Table of Contents
Here’s the deal: just having a yard increases pest activity around your home. Bugs eat and nest in organic matter, and unless your yard is composed entirely of synthetic turf, it’s going to be home to some kind of a pest population.
Having said that, there’s still plenty you can do to keep those pest populations at or near undetectable levels. Strategic yard planning, the right vegetation, and frequent maintenance can transform your yard from a pest liability to an enjoyable haven for you and your friends. Here, we’ll talk about five things you can do to get your yard on the right track.
1. Skip the Wood Chips
For a lot of people, wood chips are the answer to an eco-friendly yard. Unlike grass, they don’t require constant maintenance or wasteful amounts of precious water. Alas, when it comes to bugs, wood chips are too good to be true.
See, bugs love wood. They really love it.
Wood chips provide a cozy place for pests to build their homes and a 24/7 food source for lumber-munchers in particular. Hosting wood-eating pests in your yard is especially dangerous since at any time they could stop chomping on the wood chips and start consuming your house.
We recommend you skip the wood chips and opt for less pest-friendly materials like pebbles or synthetic mulch. Actually, speaking of mulch…
2. Avoid Mulch (and Debris)
Mulch and rotting wood present the same problems as wood chips. By leaving debris in your yard, you may as well be leaving food out for pests like you do for you dog. In addition to clearing away wood, mulch, and debris, it’s also a good idea to maintain your yard by:
- Removing standing water
- Mowing the lawn
- Regularly pulling weeds
- Clearing fallen fruits and vegetables
- Raking and sweeping frequently
Okay, so this really ended up being more like six tips instead of one. But hey, a little extra light yard work is a small price to pay for keeping the feasting pests away.
3. Keep Your Trees at Bay
Big trees can be so majestic. Their still, sturdy, quiet persistence is calming, reassuring, and tranquil. Large trees offer something to everyone. Children race up their ever-growing branches, adults relax under their protective canopies, and people eat the sweet fruits that some trees produce.
All the reasons we like big trees are more or less the same reasons that bugs like them, too. That’s an unfortunate pest-control reality.
Trees are usually teeming with many types of pest activity—everything from ants and spiders to snakes and rodents. Thick canopies essentially provide a highway system for rodents to scamper around. Furthermore, if the branches touch your home, then your rooftops and storm drains become ideal destinations.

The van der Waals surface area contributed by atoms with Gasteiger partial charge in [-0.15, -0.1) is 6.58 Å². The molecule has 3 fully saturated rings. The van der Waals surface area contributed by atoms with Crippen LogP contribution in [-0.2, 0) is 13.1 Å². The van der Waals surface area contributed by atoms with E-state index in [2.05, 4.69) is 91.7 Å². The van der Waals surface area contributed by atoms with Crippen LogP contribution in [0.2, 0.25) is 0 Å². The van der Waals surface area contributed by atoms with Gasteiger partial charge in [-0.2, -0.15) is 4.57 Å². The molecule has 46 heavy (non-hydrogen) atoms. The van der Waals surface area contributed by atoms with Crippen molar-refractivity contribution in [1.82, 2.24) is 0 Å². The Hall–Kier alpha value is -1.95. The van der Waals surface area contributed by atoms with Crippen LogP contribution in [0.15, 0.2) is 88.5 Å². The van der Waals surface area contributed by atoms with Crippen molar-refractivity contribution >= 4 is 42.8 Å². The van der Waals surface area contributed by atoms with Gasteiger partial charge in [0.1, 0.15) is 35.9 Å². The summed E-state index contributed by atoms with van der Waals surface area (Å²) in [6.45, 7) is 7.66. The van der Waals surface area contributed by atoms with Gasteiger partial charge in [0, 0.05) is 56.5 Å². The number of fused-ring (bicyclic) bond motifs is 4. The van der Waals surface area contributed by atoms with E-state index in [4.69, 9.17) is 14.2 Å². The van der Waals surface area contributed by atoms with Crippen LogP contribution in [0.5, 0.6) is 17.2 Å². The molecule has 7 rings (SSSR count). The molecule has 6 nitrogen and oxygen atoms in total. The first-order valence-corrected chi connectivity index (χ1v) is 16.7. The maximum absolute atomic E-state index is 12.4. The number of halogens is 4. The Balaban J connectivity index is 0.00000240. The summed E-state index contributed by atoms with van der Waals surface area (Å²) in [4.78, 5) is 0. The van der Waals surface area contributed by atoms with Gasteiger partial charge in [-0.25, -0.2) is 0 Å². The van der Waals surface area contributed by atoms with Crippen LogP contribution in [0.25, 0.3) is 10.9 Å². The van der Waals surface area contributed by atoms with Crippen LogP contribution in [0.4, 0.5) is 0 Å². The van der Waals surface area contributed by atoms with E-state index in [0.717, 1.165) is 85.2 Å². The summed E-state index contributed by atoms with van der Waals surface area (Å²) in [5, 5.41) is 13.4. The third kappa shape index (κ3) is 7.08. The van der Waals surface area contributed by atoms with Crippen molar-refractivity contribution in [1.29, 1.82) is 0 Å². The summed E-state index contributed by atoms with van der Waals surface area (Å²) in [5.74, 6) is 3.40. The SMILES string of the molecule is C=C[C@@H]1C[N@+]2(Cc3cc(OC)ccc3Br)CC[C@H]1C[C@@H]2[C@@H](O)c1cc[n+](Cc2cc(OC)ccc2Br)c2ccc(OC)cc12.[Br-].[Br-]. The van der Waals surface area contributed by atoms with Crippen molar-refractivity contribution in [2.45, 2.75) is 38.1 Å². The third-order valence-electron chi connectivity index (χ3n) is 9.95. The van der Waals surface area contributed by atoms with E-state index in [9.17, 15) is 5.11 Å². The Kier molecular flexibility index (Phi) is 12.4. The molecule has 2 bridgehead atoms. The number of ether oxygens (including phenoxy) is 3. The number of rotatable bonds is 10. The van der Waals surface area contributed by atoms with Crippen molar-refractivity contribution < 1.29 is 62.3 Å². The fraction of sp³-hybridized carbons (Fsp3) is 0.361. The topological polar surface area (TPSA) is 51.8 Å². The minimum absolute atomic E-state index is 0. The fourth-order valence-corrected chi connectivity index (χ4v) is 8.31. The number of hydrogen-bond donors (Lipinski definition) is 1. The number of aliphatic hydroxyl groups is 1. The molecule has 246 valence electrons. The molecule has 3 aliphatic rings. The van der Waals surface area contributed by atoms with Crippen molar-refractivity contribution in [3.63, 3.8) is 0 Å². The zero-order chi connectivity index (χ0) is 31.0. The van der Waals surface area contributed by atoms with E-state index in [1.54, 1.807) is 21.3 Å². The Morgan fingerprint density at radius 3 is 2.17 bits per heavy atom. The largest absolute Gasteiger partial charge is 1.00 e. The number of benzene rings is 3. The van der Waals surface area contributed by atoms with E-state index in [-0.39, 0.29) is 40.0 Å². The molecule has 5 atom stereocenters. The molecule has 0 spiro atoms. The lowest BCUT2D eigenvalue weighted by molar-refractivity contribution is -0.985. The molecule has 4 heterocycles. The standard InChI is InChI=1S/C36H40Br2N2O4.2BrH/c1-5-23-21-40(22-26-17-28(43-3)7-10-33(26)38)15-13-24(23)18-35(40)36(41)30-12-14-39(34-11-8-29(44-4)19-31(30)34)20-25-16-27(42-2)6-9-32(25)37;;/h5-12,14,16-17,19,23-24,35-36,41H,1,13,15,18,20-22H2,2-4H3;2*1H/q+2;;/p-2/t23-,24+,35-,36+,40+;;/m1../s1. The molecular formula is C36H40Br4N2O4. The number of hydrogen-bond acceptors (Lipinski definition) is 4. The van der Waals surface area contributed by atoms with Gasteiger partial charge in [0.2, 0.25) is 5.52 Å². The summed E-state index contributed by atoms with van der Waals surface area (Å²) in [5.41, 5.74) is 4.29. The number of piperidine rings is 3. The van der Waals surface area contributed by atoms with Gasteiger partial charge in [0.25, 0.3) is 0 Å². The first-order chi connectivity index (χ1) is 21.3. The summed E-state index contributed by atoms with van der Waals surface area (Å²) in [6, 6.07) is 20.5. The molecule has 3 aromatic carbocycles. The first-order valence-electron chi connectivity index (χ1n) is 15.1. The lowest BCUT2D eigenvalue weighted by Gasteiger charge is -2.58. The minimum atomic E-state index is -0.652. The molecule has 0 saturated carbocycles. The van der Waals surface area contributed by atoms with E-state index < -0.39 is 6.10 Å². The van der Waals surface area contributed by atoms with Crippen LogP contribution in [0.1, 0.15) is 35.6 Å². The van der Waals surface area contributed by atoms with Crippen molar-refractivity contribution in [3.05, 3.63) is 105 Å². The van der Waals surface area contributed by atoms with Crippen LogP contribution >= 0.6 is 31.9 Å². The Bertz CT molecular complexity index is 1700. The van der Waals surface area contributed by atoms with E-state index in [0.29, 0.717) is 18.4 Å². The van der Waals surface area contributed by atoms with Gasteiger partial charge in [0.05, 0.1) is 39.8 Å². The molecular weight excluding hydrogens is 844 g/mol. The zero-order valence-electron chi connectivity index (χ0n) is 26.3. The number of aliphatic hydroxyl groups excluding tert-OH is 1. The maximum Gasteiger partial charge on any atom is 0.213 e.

If you opt to keep your beautiful big trees (and we don’t blame you!), then it’s advisable to prune and manicure them regularly. Preserve at least a six-foot gap between any branches and your house, and promptly clear away fallen fruit, leaves, and bark.
4. Place Your Plants Strategically
The thick awnings of tall trees are not the only pest sanctuaries in your yard. In fact, most areas of densely packed brush can facilitate unwanted insect and rodent nesting. When planting, we suggest at least a two-foot gap between neighboring plants. Even more importantly, keep up with that pruning!
A little planning and trimming is so much easier than trying to clear up a rodent infestation—trust us on that!
5. Invest in Pest-repelling Plants
Yes, this is a real thing! Cool, right?
The natural oils in some plants and herbs repel different types of pests. To name a few: spearmint and artemisia repel ants and beetles, while rosemary and fennel dissuade snails. Chrysanthemums are a jackpot; they repel ants, lice, silverfish, ticks, fleas (pet owners take note!), and roaches—all while being really beautiful. Talk about a total package!
These pest-repelling plants are especially handy if you have a vegetable or herb garden. This way you can keep your garden as pest-free and pesticide-free as possible. Strategically planting some of these special varieties can be a safer alternative to more traditional chemicals. As pest control professionals, we prioritize your safety and never treat anywhere near food-producing plants.
When it comes to pest control, we focus outside—the goal is to wrangle the bugs before they invade your home in the first place. Cognizant planning and pruning can play as important a role as actual pest treatments in restricting insect activity. If pest control is a big concern, these crucial tips can make a huge difference. The power is in your hands!
Sources: https://sfenvironment.org/sites/default/files/fliers/files/final_ppbd_guidelines_12-5-12.pdf http://cceniagaracounty.org/wp-content/uploads/2014/02/companion-planting-info.pdf https://homeguides.sfgate.com/indoor-pestrepellent-plants-73394.html